Taxing times ahead: Czech print media faces VAT upheaval

A storm is brewing in the world of print media
Photo: Midjourney AI

A storm is brewing in the world of print media. The Czech Republic is at the centre of the storm, with a proposed change to the value-added tax (VAT) on print publications. This seemingly innocuous move could have far-reaching implications for the industry, the state budget and the readership at large.

The proposed VAT adjustments for print media are expected to generate up to CZK 200 million (€8.5 million) for the state budget. However, the newspaper market is shrinking, with a year-on-year decline of 14% in March. Revenue from the sale of newspapers, based on estimates of their sold circulation, is currently around CZK 2.5 billion (€105 million) a year.

The total sold circulation of newspapers is gradually decreasing, on average by 10% year-on-year (16% during the COVID-19 pandemic). This leads to a decrease in revenue from newspaper sales, but not at the same rate as the decrease in sold circulation. Publishers can offset this by increasing the selling price, which has been increased twice in the last twelve months for newspapers.

If newspapers were reclassified to the proposed basic VAT rate of 21%, which is double the current rate, rough calculations suggest that state revenues would increase by CZK 275 million. However, this is based on current sales results, which are declining every year. This year's decline, based on March results, is 14%, reducing the contribution from the increased VAT to around CZK 236 million.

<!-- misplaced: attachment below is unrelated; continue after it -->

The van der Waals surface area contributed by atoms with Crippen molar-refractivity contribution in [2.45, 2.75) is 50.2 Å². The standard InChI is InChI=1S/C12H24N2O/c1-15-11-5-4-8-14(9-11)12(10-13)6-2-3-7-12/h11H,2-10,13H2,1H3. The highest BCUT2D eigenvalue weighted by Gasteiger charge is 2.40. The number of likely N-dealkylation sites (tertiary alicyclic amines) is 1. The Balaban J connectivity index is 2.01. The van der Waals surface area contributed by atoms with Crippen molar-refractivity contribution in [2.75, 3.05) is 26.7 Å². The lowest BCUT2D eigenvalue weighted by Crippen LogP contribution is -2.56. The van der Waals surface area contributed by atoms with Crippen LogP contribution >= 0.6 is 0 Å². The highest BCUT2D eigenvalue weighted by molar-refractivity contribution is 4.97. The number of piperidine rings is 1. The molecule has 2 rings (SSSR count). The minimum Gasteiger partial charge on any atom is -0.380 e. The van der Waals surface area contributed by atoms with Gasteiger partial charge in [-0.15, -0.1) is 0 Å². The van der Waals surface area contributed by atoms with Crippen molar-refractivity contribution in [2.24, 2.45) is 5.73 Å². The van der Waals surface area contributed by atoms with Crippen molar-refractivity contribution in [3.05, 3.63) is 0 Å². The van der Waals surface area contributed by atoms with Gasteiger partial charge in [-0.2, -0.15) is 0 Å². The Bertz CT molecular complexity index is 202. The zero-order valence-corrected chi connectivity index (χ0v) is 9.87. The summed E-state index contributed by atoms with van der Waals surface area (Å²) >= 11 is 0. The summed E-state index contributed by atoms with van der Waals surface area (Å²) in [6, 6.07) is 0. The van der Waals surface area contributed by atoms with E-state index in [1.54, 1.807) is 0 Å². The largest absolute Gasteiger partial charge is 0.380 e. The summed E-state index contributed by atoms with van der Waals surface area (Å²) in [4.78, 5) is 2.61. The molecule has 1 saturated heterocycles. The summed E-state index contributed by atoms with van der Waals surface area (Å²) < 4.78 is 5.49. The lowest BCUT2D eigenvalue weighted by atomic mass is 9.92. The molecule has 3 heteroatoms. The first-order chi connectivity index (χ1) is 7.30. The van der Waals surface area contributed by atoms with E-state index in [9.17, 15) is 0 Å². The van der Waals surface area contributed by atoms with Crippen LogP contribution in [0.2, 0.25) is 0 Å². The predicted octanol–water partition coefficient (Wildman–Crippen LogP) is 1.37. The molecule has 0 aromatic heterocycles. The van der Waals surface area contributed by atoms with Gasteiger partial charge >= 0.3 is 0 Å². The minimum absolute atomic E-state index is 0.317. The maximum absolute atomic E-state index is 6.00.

The government's proposal to reclassify newspapers to a 21% VAT rate has raised concerns among foreign publishers' associations. The European newspaper and magazine publishers' associations, EMMA and ENPA, are urging the Czech government to reconsider the VAT increase for newspapers to 21% and instead consider reclassifying all printed periodicals (newspapers and magazines) to a zero VAT rate, as proposed for books.

"Should these new rates be adopted, the Czech Republic would have the highest VAT rate applicable to press publications in the EU which we deem problematic notably when many other Member States in the EU apply 0% or 5% VAT rates to press publications," says ENPA.

The government's intention to divide print media into three VAT tiers is not well understood by the Czech public, according to a survey by STEM/MARK that focused on perceptions of the government's proposed package of measures to stabilise public finances. The majority of citizens agree that the increase threatens publishing, especially in the case of newspapers, and that the VAT rate should be the same for books, newspapers and magazines.

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